Australia has rejected a proposed carbon tax from the EU which would push to slash emissions by 55 per cent by 2030.
The EU has discussed a carbon border tax on energy intensive products imported from countries across the globe including Australia. It is yet to be approved by the European parliament.
Trade Minister Dan Tehan told ABC Radio National he is investigating whether the proposed tax contravenes international trading rules.
“The last thing the world now needs is extra protectionist policies being put in place,” the minister told the ABC.
Mr Tehan said he was concerned about products within the EU being treated differently to those outside of it. He believes the tax will “undermine” international cooperation and is a “sub-optimal way of reducing emissions”.
“We worry that it’s focused more about raising revenue than really reducing emissions themselves,” he said.
Australia had a carbon tax which was scrapped in 2014.
What the EU's proposed carbon tax will target
The EU made the announcement on Wednesday (local time). The proposal will mean raising the cost of emitting carbon for heating, transport and manufacturing, taxing high-carbon aviation fuel and shipping fuel that have not been taxed before.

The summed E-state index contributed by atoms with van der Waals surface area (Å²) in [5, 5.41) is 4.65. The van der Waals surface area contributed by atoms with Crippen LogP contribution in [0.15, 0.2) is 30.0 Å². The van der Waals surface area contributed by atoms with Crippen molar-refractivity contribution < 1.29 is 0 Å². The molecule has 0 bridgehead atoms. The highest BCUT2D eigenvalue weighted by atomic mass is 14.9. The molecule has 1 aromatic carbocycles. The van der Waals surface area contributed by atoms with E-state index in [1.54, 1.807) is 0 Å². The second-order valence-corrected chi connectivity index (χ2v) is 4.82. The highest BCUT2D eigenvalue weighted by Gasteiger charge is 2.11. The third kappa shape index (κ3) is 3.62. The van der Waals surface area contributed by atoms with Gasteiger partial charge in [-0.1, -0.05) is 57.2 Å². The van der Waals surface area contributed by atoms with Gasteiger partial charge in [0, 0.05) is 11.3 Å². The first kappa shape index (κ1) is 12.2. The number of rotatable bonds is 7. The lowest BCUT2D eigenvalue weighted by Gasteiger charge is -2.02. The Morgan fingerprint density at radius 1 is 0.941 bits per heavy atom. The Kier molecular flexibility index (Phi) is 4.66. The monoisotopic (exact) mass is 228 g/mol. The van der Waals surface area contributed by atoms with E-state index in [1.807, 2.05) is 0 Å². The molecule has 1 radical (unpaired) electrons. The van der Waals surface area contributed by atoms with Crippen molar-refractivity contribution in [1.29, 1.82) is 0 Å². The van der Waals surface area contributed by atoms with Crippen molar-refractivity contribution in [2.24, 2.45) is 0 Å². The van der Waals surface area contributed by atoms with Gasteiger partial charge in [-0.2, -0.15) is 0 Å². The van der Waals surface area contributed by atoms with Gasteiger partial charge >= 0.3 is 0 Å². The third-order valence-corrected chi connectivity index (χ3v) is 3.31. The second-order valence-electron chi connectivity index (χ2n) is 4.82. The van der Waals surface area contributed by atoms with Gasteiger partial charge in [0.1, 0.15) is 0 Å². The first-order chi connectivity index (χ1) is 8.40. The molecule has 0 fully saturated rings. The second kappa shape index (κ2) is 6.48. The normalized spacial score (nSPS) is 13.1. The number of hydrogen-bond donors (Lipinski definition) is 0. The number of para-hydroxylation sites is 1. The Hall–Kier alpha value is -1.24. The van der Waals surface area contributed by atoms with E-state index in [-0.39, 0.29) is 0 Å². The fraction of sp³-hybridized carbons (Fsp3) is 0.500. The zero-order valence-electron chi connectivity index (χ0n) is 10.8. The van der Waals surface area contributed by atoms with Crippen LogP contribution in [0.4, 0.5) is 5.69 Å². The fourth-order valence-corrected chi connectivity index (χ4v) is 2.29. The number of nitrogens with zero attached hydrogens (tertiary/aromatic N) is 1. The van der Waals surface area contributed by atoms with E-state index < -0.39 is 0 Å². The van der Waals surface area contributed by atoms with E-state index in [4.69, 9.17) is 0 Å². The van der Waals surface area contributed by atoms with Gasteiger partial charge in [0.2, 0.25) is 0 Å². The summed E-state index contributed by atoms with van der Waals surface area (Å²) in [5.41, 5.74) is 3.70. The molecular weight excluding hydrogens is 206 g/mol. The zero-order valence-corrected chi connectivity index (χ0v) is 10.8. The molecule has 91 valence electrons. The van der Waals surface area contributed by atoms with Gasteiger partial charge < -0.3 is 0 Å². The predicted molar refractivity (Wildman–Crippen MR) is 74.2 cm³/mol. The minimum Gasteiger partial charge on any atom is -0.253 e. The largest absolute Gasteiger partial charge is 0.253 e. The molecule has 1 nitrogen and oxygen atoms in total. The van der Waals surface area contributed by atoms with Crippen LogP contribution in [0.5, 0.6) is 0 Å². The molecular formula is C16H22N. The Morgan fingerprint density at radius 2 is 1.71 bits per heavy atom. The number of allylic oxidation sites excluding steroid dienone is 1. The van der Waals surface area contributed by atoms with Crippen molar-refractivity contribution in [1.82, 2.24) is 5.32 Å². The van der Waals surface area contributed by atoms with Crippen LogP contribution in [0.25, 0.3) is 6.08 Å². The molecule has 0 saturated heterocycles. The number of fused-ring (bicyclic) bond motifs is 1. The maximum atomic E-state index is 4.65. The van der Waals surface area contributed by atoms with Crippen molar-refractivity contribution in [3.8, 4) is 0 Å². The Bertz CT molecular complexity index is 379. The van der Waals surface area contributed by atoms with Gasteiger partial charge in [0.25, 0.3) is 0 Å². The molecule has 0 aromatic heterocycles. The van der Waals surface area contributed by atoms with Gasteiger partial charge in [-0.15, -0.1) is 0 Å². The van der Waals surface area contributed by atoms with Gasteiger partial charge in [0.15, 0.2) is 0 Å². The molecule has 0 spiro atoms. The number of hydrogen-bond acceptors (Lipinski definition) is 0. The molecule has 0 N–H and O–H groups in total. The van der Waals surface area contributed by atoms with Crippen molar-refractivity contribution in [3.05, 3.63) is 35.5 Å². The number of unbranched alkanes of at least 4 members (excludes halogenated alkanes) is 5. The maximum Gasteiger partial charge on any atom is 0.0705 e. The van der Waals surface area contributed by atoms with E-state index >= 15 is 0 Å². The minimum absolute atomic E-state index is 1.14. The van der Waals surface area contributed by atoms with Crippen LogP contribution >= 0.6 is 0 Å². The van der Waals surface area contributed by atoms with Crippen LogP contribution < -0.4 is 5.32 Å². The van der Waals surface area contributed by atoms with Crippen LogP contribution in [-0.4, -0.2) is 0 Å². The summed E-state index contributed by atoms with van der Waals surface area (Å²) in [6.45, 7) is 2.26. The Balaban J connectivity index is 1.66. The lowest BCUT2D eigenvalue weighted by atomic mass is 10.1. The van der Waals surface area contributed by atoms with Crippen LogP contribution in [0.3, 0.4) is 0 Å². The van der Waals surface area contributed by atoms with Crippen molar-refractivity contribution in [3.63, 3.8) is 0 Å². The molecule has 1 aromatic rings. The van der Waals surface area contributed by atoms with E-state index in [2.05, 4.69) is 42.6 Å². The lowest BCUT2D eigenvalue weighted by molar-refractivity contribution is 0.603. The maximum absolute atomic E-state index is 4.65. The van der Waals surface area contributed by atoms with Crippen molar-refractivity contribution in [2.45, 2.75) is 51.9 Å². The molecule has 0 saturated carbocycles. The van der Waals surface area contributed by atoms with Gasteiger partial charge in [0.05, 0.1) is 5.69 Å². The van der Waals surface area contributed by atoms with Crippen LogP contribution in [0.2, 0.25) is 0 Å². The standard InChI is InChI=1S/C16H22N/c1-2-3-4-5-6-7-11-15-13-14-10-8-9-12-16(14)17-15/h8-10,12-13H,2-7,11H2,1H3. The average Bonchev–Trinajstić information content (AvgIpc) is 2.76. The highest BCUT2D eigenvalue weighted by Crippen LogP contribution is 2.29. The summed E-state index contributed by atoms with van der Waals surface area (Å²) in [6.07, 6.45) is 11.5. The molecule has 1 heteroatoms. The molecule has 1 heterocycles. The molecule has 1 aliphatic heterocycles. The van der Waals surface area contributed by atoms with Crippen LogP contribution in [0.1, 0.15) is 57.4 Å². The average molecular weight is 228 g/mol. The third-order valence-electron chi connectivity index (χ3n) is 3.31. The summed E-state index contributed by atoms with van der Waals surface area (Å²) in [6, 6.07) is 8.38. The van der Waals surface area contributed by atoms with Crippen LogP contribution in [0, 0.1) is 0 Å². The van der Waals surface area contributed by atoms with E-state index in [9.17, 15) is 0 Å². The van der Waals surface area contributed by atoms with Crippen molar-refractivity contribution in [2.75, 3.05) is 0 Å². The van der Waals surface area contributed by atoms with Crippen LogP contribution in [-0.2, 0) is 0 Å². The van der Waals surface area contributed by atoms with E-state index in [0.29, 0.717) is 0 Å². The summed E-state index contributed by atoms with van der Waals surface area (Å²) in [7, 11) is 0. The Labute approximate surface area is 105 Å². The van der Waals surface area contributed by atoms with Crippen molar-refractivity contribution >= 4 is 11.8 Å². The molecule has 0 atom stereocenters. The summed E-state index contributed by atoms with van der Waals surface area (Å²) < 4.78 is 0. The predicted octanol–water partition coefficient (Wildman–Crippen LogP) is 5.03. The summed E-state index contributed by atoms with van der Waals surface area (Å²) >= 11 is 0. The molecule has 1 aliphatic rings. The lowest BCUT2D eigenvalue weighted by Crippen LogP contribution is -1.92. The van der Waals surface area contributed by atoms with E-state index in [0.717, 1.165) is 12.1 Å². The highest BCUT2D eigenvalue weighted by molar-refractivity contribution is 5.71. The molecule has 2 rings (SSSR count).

It means charging importers at the border for the carbon emitted in making products such as cement, steel and aluminium abroad. It will consign the internal combustion engine to history.
EU climate policy chief Frans Timmermans admitted the proposal “is hard”.
"But it's also an obligation, because if we renounce our obligation to help humanity, live within planetary boundaries, we would fail, not just ourselves, but we would fail our children and our grandchildren,” he said.
Malcolm Turnbull critical of Australia's carbon tax stance
Former Prime Minister Malcolm Turnbull said Australia’s stance against carbon tariffs is “naive”.
Selling a tariff to voters at home could offer governments an easy political victory through the promise of protecting local jobs and businesses, the former PM said.
"If you can impose a tariff which does all those things but at the same time say you are saving the planet, well that sounds much more appealing," he told the ABC in June.
"Politically, it is so easy to sell domestically. You'd have to be very naive not to recognise it's coming up in the lift."
Sir David King, the keynote speaker at the National Climate Emergency Summit 2021 in Melbourne in February, said Australia is “one of the worst” when it comes to carbon emissions compared to other countries.
"It is, I think, really sad that Australia, this very advanced country which is also suffering in many, many ways from climate change already... it is very strange to me that Australia isn't amongst the leading countries for action,” he said.
He also refuted the notion that carbon tariffs were a form of protectionism, labelling it "absurd".
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